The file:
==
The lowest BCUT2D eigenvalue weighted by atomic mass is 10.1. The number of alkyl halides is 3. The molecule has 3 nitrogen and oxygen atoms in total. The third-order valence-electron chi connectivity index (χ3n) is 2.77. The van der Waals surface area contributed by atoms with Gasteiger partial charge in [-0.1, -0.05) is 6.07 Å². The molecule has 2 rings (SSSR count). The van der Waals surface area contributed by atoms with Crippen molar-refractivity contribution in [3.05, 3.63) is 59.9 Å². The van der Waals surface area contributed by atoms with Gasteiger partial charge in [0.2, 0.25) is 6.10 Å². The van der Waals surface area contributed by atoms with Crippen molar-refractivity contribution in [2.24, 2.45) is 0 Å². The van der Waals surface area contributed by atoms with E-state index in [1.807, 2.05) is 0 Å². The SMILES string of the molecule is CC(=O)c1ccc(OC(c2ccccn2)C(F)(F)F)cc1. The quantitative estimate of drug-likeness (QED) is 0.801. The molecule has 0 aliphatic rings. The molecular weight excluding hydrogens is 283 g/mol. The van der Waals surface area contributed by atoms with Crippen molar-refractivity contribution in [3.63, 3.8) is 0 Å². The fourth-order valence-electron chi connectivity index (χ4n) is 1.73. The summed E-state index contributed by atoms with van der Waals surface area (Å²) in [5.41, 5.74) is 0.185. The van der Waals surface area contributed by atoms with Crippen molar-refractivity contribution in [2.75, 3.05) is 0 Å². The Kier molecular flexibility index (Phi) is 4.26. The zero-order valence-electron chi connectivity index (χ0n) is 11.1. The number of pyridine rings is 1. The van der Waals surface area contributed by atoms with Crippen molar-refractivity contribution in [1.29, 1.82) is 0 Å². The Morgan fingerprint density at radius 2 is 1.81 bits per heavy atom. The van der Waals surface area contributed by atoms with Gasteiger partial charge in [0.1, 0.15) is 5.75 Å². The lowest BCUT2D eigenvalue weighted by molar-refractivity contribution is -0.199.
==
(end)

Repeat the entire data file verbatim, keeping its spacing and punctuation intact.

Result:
The lowest BCUT2D eigenvalue weighted by atomic mass is 10.1. The number of alkyl halides is 3. The molecule has 3 nitrogen and oxygen atoms in total. The third-order valence-electron chi connectivity index (χ3n) is 2.77. The van der Waals surface area contributed by atoms with Gasteiger partial charge in [-0.1, -0.05) is 6.07 Å². The molecule has 2 rings (SSSR count). The van der Waals surface area contributed by atoms with Crippen molar-refractivity contribution in [3.05, 3.63) is 59.9 Å². The van der Waals surface area contributed by atoms with Gasteiger partial charge in [0.2, 0.25) is 6.10 Å². The van der Waals surface area contributed by atoms with Crippen molar-refractivity contribution in [2.24, 2.45) is 0 Å². The van der Waals surface area contributed by atoms with E-state index in [1.807, 2.05) is 0 Å². The SMILES string of the molecule is CC(=O)c1ccc(OC(c2ccccn2)C(F)(F)F)cc1. The quantitative estimate of drug-likeness (QED) is 0.801. The molecule has 0 aliphatic rings. The molecular weight excluding hydrogens is 283 g/mol. The van der Waals surface area contributed by atoms with Crippen molar-refractivity contribution in [3.63, 3.8) is 0 Å². The fourth-order valence-electron chi connectivity index (χ4n) is 1.73. The summed E-state index contributed by atoms with van der Waals surface area (Å²) in [5.41, 5.74) is 0.185. The van der Waals surface area contributed by atoms with Crippen molar-refractivity contribution in [2.75, 3.05) is 0 Å². The Kier molecular flexibility index (Phi) is 4.26. The zero-order valence-electron chi connectivity index (χ0n) is 11.1. The number of pyridine rings is 1. The van der Waals surface area contributed by atoms with Crippen molar-refractivity contribution in [1.29, 1.82) is 0 Å². The Morgan fingerprint density at radius 2 is 1.81 bits per heavy atom. The van der Waals surface area contributed by atoms with Gasteiger partial charge in [0.1, 0.15) is 5.75 Å². The lowest BCUT2D eigenvalue weighted by molar-refractivity contribution is -0.199.